Tilghman Smith
Tilghman Smith
Tilghman Smith

Tilghman Smith

Guadalcanal, Tarawa, Saipan

Newspaper article stirs memories of beach landings of WWII

By Mary Kay Gominger

He heard about the article in the November 2008 Stars and Stripes before he saw it. Upon reading the headline, “Remains found on Pacific Island likely to be those of 139 WWII Marines,” the memories, buried but always just below the surface, returned. And he pictured quite clearly the masses of bodies laid out in a long line, down in a six-foot trench. He stood on the bank of the trench, watching, as the young Marines were buried on the tiny island of Tarawa in the middle of the Pacific Ocean.

“It was a very bitter battle,” AFRH resident Tilghman Smith recalled. “There was total devastation at Tarawa, everywhere you looked. The island looked as if someone had taken a tractor and plowed the whole place down. Giving up was never an option though and we ultimately got the island but it was a deadly battle, for both sides.”

Tilghman joined the Marines in September of 1940. His specialty was radio communications and at the height of WWII, he took part in three historic beach landings - Guadalcanal, Tarawa and Saipan.

“One of the things about Tarawa, that made it so difficult, was that the island was surrounded by coral reefs, sometimes as far as a mile out. On the day we went in, the tide was so low that landing craft could not cross the reef. Most of us were forced to debark at the end of the reef and wade in to the beach under heavy enemy fire. They were waiting for us, well entrenched with concrete bunkers and pill boxes to hide their weapons. We were definitely at a disadvantage,” he said. “You see men dropping all around you and you hope you are going to make it but… let's put it this way, I was 21 years old and really never expected to see 22.”

While American forces were victorious in the three-day battle at Tarawa in November 1943, nearly 1,700 Marines and sailors were killed and thousands more injured. Tilghman, though, left the island unscathed. It was a different story in Saipan, however. There, Tilghman's luck ran out. He was hit by artillery shell shrapnel which ripped through his left forearm. After ten months of treatment involving several surgeries, Tilghman was finally able to come home. The war was over and it was time for him to do something with the rest of his life.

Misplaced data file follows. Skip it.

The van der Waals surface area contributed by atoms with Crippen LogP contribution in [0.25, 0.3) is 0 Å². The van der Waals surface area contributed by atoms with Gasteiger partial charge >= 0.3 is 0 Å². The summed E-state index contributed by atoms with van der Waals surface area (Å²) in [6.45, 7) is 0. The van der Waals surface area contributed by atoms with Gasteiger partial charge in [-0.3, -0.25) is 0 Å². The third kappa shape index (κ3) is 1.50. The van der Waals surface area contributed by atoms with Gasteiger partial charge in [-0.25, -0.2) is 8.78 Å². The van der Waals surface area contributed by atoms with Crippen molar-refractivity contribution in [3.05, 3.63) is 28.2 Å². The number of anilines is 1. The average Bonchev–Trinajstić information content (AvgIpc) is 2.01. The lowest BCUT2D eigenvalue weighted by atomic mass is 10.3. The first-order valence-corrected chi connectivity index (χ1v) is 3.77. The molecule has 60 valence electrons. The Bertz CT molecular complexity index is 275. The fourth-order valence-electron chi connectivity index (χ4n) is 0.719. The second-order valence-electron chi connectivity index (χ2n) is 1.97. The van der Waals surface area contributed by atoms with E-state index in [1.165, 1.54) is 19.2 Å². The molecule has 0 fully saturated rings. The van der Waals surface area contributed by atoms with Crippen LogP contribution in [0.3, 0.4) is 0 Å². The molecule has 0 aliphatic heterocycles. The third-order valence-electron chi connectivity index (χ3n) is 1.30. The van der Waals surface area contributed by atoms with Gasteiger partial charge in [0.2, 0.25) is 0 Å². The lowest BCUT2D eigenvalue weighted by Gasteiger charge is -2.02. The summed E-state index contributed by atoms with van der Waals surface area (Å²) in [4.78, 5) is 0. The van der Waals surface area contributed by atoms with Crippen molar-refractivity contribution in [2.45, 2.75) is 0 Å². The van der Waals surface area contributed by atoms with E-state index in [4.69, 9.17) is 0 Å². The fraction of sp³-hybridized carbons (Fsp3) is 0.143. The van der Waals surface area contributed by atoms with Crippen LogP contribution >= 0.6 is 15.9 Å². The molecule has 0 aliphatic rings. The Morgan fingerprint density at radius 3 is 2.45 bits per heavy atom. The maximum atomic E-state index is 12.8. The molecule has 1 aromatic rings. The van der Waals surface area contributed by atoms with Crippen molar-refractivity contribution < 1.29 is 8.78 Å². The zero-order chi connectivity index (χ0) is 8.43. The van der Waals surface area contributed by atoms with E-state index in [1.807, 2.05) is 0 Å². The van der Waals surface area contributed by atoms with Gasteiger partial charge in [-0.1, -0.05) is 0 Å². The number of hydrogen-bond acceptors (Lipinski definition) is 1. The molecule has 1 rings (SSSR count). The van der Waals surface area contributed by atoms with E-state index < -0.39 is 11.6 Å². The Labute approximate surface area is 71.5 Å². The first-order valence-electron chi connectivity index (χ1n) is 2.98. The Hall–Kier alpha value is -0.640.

Using the GI Bill, Tilghman enrolled in an electronics school and soon after graduation landed a job with Voice of America, an international broadcasting service, funded by the U.S. government. For the next nine years, Tilghman traveled to countries all over the world building relay stations with high power transmitters and antennas so radio stations could pick up intercontinental broadcasts with high class receiving equipment. Voice of America first went on the air in 1942 and today broadcasts about 1,500 hours of news, information, educational and cultural programming every week to an estimated worldwide audience of 134 million people. Tilghman's pioneer efforts laid the foundation for the first transmittals of worldwide communications as we know it today.

After 25 years in broadcasting, Tilghman bought a 300-acre cattle ranch in southern Indiana and later, he owned and operated a feed store. In 2005, he was packed and heading south to Gulfport to join his fellow veterans when Hurricane Katrina barreled in and changed his plans. He made a U turn and arrived at the AFRH-W about the same time the evacuees did. He's been here ever since.

“This is the best place in the world to go for a walk,” Tilghman said about the AFRH-W campus.

“I use the Metro and can go anywhere I want to go in the DC area. I'm always taking trips to the museums, malls and stores around town.”

As for the article in the Stars and Stripes about the possible remains of Marines still at Tarawa, Tilghman says it is time for them to come home.

“We (Marines) were always faithful to each other,” he said. “That's what Semper Fi, our motto, is all about. We don't leave anyone behind.”